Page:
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Out to kill: Cedric Gaston goes free

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Two years ago, I predicted that if someone didn't stop Cedric Gaston, he would kill someone.

Nine months later, he and his friends appear to have tried. Eric Sprouse, owner of Dilworth Billiards, still bears the scars from the .40 caliber bullet holes he received during a late-night robbery in December 2007 as he closed up shop.

Gaston and two other habitual criminals are charged in that robbery.

Gaston first made WSOC's evening news more than two years ago when he and his friends led police on a high-speed car chase after they were caught breaking into cars. It was the second chase he'd been involved in since 2004. This time, police found thousands of dollars of stolen items, including laptops, iPods and video cameras in the automobile he and his friends crashed into a building on Burnette Avenue. The arrest was his 11th since 2005.

Since 2005, he has racked up 67 charges, including 21 separate charges of breaking into a motor vehicle, two charges of possession of a stolen vehicle, 11 charges of possession of stolen goods, two charges of larceny of a motor vehicle, various hit-and-run and reckless-driving-related charges and a charge of robbery with a dangerous weapon. According to state prison records, for all this, Gaston has been sentenced to probation twice.

Gaston is one of the relentless young thugs I've kept an eye on as part of my ongoing quest to figure out how many crimes you can commit in Mecklenburg County without being slapped with an actual prison sentence by our court system. Like many of the others on my list, Gaston is pushing back the limits of what the average county resident would believe was criminally possible.

Earlier this month, he hit a new high.

Incredibly, Gaston is out right now, walking the streets of Charlotte. He made bond three weeks ago and is still awaiting trial on the charges from the 2007 Dilworth Billiards robbery.

That Gaston was out, wandering about, awaiting adjudication on scores of charges when he and Tony Williams, another repeat offender, both allegedly opened fire on Sprouse in 2007 is unfathomable.

That Superior Court Judge Calvin Murphy lowered Gaston's bond last year and allowed him to walk out the door again a couple weeks ago is nothing short of insanity.

Gaston will be out until at least May, when, God willing, he'll finally be tried for the 2007 armed robbery and shooting, unless the date is postponed again.

In the meantime, Gaston is supposed to wear an electronic monitoring bracelet, follow a court-mandated curfew, refrain from shooting people and eventually show up for his court date -- we hope.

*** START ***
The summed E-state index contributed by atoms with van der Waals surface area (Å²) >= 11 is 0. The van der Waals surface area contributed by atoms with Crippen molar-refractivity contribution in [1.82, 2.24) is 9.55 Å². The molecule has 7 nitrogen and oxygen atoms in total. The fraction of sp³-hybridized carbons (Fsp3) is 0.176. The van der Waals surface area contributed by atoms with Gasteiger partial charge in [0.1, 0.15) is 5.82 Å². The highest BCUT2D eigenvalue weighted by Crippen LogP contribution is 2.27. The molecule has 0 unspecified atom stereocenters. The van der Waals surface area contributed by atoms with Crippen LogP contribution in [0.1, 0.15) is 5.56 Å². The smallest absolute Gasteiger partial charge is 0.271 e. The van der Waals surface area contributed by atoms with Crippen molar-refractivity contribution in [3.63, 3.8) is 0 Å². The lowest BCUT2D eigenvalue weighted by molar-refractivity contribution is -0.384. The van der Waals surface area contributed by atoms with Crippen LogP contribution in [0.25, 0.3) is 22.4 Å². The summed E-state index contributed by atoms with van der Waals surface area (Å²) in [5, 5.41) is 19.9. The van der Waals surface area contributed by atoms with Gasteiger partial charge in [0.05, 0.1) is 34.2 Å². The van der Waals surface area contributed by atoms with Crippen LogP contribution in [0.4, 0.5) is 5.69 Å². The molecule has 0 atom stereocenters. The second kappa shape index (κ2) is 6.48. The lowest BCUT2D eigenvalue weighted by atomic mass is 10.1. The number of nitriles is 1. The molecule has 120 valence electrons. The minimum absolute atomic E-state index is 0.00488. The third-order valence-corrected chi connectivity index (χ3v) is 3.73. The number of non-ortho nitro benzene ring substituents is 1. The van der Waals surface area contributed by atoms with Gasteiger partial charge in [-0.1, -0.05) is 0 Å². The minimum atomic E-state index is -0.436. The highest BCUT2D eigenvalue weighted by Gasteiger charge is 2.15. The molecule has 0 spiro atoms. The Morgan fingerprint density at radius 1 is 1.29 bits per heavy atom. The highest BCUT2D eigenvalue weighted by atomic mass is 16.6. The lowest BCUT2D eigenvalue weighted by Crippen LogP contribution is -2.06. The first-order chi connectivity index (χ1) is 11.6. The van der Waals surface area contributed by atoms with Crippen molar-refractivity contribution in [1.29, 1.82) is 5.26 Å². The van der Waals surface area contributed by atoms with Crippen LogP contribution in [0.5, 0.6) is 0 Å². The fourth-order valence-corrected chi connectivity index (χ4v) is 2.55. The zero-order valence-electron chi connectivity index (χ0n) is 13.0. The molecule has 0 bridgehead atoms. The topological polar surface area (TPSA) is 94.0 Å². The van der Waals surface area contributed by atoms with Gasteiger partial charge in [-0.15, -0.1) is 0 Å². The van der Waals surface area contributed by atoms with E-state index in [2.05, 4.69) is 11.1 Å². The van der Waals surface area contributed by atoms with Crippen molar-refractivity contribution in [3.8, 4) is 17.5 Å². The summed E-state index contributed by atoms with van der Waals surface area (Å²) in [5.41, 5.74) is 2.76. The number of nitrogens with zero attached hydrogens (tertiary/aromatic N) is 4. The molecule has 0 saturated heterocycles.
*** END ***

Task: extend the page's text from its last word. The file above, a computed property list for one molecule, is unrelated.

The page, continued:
Or he'll cut the bracelet off -- as other violent criminals have in the last year -- and resume the rapidly escalating crime spree he was on when I first introduced him to you in this space last year.

This must be maddening for the police officers who spent weeks hunting for him after the crime, and for those who risk their lives daily to bring in criminals who shouldn't be out on the streets in the first place. Every time they let Gaston out, I get a flurry of angry e-mails from officers who understand how dangerous he is and fear for this community. But nothing changes.

That trying Gaston quickly isn't more of a priority is baffling. For years, everyone from the police chief to the mayor to various committees on crime have agreed that we need to target the most violent, high-volume criminals in this community for quick prosecution and maximum penalties to get them off the streets.

Millions of dollars in criminal justice funding later, it still isn't happening.

The timing issue is critical. Mecklenburg County judges routinely go behind magistrates and slash bond amounts to absurdly low levels, letting violent criminals out the revolving door while they await trial or the completion of their plea bargains. Because adjudication doesn't happen for years after a crime here, criminals go on wild crime sprees while awaiting trial, rocketing from auto theft to armed robbery to attempted murder in the months or years it takes to sentence them on their initial charges.

If Sprouse hadn't pulled through the painful surgeries he had to repair the bullet wounds, this would be a murder case. That Gaston and his friends stand accused of targeting an innocent business owner should chill this community.

I can only hope that Gaston won't appear in this column again before May. Everyone else should, too.


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